Hello to those who read these words! I come in peace, and with some information you might find useful! But first, I will give you some information that is almost certainly not useful—about my daily going-ons! High school is dragging on… and on… and then suddenly everything is due and also I have four tests coming up. Yay! Also, I have a cold which caused a long, loud, embarrassing coughing fit in math. I have not golfed, but what with school, gifted testing, and maintaining my sanity, I haven’t had much time. As such, I’m falling back on golf-related tidbits from summer First Tee programs. And yes, card games are related to golf—some even are Golf!
Imagine sitting under a metal pavilion in midsummer, at midday. All your mom brought was water, a disgusting snack mix, and two packs of playing cards. This is my (but mostly my sister’s, she has to bear it much longer) life most summer days. What would you do?
What we do is drink the water, assure our mother that we will eat the gross trail mix if we are absolutely starving, and play card games. Many, many, many card games. Now, the first card games most people would think of (I assume) are Go Fish and Old Maid. These games get old fast. To relieve the boredom, we invented one revised form of Old Maid and include one little known card game that I am obsessed with and my siblings are sick of.
The revised form of Old Maid is called Ninja. (The name is the thing that changed the most. But really, would you rather play a game named after an elderly lady or a stealthy warrior?) It is exactly the same as Old Maid except for one incredibly life-changing thing: No one knows which card is the “old maid”! All you do is shuffle the entire deck and, without looking at it, take out one card. I find that Old Maid is usually fraught with suspicion and subtle (or not so subtle) manipulation. When no one is trying to get everyone else to pick a certain card, there are many more chances to converse openly. You still shouldn’t tell people what card you have, but it’s fun to guess what card is the “ninja.” This game works best with a set of cards with pictures on them instead of aces or spades. For instance, we got a set of cards at the Farmington Nature Center with pictures of camouflaged animals on them. (Trust me, no one ever guesses that it’s the cute baby cheetah right off the bat!) But for the next game I’ll tell you about, you have to have a normal set of cards.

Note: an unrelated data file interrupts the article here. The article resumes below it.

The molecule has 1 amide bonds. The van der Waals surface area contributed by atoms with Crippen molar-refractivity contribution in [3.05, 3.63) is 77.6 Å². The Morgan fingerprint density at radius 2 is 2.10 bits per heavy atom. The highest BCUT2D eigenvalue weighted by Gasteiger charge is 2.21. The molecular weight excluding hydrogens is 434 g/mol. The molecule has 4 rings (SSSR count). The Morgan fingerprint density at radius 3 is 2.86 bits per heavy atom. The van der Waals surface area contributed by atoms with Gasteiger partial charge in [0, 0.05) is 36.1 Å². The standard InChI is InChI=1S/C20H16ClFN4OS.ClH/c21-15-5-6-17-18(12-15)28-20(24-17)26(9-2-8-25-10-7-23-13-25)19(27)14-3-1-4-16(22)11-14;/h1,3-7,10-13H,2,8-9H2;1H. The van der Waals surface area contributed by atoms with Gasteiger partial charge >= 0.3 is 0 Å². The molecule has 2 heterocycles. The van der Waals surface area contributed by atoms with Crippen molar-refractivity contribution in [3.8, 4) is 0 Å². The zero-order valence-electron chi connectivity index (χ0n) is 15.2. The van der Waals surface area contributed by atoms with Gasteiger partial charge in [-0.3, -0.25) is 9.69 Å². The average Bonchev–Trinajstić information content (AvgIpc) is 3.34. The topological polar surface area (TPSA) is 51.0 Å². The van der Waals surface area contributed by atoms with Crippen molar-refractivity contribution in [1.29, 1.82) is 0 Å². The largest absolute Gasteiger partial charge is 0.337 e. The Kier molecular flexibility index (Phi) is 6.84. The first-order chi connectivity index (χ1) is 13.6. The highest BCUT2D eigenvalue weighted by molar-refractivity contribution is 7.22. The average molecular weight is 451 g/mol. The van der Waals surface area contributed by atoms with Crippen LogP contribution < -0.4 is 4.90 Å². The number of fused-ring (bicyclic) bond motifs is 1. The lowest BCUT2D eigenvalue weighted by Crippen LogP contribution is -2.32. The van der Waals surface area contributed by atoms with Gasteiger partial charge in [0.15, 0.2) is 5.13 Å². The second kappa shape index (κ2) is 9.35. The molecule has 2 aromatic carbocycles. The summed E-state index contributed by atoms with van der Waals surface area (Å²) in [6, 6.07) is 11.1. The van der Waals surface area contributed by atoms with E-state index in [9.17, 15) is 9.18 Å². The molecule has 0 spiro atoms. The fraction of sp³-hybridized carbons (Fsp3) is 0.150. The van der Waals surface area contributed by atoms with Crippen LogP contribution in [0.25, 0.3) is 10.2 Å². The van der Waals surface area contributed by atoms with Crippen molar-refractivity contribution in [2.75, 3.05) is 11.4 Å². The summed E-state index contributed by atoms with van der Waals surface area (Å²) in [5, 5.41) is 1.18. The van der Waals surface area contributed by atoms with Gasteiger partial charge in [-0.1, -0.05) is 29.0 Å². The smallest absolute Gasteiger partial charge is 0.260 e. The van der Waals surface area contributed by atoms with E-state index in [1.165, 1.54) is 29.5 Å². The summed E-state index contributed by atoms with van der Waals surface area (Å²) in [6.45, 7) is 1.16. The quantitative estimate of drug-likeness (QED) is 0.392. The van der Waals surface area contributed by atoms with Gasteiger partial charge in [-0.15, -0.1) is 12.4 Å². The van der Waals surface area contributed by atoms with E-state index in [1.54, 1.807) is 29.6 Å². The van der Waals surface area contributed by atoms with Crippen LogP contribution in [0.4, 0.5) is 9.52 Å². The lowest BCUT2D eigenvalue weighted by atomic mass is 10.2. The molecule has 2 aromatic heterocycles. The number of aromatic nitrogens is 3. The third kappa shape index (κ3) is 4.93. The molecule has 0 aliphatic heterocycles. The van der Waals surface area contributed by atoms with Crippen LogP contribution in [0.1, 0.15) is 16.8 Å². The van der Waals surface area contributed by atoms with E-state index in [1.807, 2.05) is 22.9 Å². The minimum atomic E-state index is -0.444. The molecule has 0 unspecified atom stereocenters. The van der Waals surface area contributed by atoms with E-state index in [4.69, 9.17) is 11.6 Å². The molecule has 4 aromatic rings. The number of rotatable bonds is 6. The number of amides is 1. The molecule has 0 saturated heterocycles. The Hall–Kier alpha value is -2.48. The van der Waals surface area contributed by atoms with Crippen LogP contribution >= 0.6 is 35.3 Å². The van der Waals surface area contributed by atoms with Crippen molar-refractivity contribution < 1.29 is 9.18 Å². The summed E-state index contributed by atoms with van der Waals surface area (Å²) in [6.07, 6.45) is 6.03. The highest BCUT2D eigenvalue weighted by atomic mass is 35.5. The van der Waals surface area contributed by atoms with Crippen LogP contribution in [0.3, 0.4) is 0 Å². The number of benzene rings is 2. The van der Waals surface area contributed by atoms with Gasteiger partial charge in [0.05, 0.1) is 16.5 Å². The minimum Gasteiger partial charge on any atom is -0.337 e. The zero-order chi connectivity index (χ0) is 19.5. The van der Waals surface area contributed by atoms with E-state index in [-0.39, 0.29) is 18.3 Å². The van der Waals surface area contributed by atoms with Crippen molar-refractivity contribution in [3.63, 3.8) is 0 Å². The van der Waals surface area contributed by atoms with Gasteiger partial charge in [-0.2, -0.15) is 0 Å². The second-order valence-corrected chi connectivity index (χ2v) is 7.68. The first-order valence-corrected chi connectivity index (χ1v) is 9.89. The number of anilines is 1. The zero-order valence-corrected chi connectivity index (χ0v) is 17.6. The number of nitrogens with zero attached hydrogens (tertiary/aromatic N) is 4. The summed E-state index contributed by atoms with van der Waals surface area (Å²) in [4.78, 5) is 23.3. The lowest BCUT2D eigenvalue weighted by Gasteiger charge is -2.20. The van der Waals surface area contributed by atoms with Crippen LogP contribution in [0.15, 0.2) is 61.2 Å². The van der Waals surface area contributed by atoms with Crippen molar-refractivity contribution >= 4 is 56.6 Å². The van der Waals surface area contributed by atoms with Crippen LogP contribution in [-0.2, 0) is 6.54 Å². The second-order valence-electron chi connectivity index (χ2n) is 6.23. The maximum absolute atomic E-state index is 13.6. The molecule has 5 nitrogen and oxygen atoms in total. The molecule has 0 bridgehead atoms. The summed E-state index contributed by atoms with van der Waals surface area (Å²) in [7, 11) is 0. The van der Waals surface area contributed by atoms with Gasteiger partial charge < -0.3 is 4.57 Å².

This next game is called Golf. It has a large amount of complicated directions that you can find online, so I won’t go too in depth. Basically, everyone lays out six cards face down in front of them and takes turns flipping them over or switching them out for cards from the discard pile or draw pile, or rearranging the cards in their hand. Be careful, though—once you flip over your last card, you can’t switch out any more cards! Due to some very odd rules, this is the only game of golf in which the lowest possible score on a “hole” (or one round) is -6! Hmm… Maybe that’s why I like it so much!
I hope this post has given you some fun activities for a hot golf course, a rainy day, or a family night. Maybe you’ve even got some ideas for your own card game! Of course, there’s nothing wrong with Go Fish and Old Maid. Just play whatever makes you happy!
P.S. Golf (the card game) also works as a solo game. For instance, if you really wanted to play it but your three annoyingly stubborn younger siblings didn’t, you could pl